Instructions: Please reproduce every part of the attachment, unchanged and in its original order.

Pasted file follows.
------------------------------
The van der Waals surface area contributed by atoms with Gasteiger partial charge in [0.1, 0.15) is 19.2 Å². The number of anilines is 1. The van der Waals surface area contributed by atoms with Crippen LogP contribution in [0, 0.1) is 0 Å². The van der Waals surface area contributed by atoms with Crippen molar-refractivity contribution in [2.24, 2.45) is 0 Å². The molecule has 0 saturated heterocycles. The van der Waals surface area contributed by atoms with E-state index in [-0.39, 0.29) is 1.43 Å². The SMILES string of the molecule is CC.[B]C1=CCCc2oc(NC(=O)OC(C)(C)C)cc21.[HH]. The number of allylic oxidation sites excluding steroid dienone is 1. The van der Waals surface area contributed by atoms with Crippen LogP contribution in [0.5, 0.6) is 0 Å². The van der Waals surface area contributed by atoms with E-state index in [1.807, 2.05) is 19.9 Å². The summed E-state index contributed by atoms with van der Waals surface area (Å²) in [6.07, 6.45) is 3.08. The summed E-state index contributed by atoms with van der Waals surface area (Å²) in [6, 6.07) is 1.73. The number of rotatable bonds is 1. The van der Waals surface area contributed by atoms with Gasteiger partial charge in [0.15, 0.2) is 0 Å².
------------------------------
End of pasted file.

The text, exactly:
The van der Waals surface area contributed by atoms with Gasteiger partial charge in [0.1, 0.15) is 19.2 Å². The number of anilines is 1. The van der Waals surface area contributed by atoms with Crippen LogP contribution in [0, 0.1) is 0 Å². The van der Waals surface area contributed by atoms with Crippen molar-refractivity contribution in [2.24, 2.45) is 0 Å². The molecule has 0 saturated heterocycles. The van der Waals surface area contributed by atoms with E-state index in [-0.39, 0.29) is 1.43 Å². The SMILES string of the molecule is CC.[B]C1=CCCc2oc(NC(=O)OC(C)(C)C)cc21.[HH]. The number of allylic oxidation sites excluding steroid dienone is 1. The van der Waals surface area contributed by atoms with Crippen LogP contribution in [0.5, 0.6) is 0 Å². The van der Waals surface area contributed by atoms with E-state index in [1.807, 2.05) is 19.9 Å². The summed E-state index contributed by atoms with van der Waals surface area (Å²) in [6.07, 6.45) is 3.08. The summed E-state index contributed by atoms with van der Waals surface area (Å²) in [6, 6.07) is 1.73. The number of rotatable bonds is 1. The van der Waals surface area contributed by atoms with Gasteiger partial charge in [0.15, 0.2) is 0 Å².